Bottom line for equity investors:
- While consumer price inflation may have seen its peak, it’s still elevated and wage inflation has not rolled over yet [Ex. 4]. The labor force participation rate is still below pre-COVID levels [Ex. 8], but since almost all of the gap is due to the age 54+ cohort, there’s less room for continued improvement (the LFPR for ages 25-54 is now back at pre-COVID levels). Furthermore, a measure of jobs openings plus employment vs the labor force shows the tightest labor markets in decades. So, the Fed will keep tightening. But if there is a recession, we expect it to be a milder one given the health of consumer balance sheets
- Leading indicators for the PMI manufacturing survey point to a mild recession next year (see chart above). The declining PMI is also a key input into leading indicators for S&P earnings [Ex.9]. The summer rally was due to rising P/E multiples [Ex. 10] which are unlikely to rise further given positive real interest rates and more quantitative tightening. Given weakening leading indicators and declining earnings, I expect a rollover in US equity markets this fall closer to the June lows for those looking for a better entry point
- The last Fed hike for the cycle, when it does occur, has historically been good news for investors; only during the 2000 cycle did the last Fed hike fail to result in a sustained rally [Ex. 11]
- See the two charts below: since 2009, financial repression resulted in 20%-60% of the stock market offering dividend yields above Treasury yields, and resulted in short rates that were way below asset yields. Both trends were only sustainable if inflation stayed low forever. Some of you will miss TINA investing (e.g., “There Is No Alternative” to equities since interest rates are below inflation). I won’t. It spawned a lot of mindless risk-taking and ruined fixed income markets for a generation, negatively impacting defined benefit plans, insurers and families invested in funds that reduce risk with age. Good riddance to bad policy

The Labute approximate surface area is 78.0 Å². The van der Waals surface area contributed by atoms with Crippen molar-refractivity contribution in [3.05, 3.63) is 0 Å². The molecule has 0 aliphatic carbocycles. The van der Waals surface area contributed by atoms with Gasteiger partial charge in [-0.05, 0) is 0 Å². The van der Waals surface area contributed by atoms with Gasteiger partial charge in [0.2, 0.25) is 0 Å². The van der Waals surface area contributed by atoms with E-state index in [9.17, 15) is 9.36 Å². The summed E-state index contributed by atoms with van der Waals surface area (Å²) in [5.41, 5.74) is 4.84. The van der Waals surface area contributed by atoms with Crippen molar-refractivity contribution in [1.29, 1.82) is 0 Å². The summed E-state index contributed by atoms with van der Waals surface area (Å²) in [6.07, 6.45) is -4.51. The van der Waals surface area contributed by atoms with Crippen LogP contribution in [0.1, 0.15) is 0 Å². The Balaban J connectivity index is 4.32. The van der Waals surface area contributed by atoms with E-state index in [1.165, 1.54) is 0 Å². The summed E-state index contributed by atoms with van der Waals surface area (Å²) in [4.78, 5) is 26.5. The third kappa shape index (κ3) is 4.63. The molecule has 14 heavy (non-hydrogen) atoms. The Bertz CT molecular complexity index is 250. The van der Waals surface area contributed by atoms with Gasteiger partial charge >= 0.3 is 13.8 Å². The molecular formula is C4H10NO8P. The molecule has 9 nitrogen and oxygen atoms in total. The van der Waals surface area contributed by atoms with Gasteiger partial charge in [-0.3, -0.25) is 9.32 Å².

What it would take for the energy bill’s projected GHG reductions to actually occur, and why it matters
I read a piece in the Atlantic entitled “The Best Evidence Yet That the Climate Bill Will Work” [August 3, 2022]. The author writes: “First we got the bill. Now we have the numbers”. Really? What you have are projections from three energy modeling teams estimating that the bill could reduce GHG emissions by ~40% by 2030 vs 2005 levels, implying a quadrupling in the pace of decarbonization. There’s no discussion in the Atlantic article of what would actually have to happen to get there.
I looked at the detailed assumptions made by one of the modeling teams. These analysts are very smart and very well informed on energy transition dynamics. But: their models often assume perfectly optimal behavior by businesses and individuals based on prevailing incentives, and usually ignore frictional issues such as battery and critical mineral supply chain constraints3, interconnection delays of wind/solar power and the difficulty in siting new transmission. On the latter, House Democrats may block passage of the infrastructure project siting bill that Senate Democrats agreed to in exchange for Manchin’s Inflation Reduction Act support4.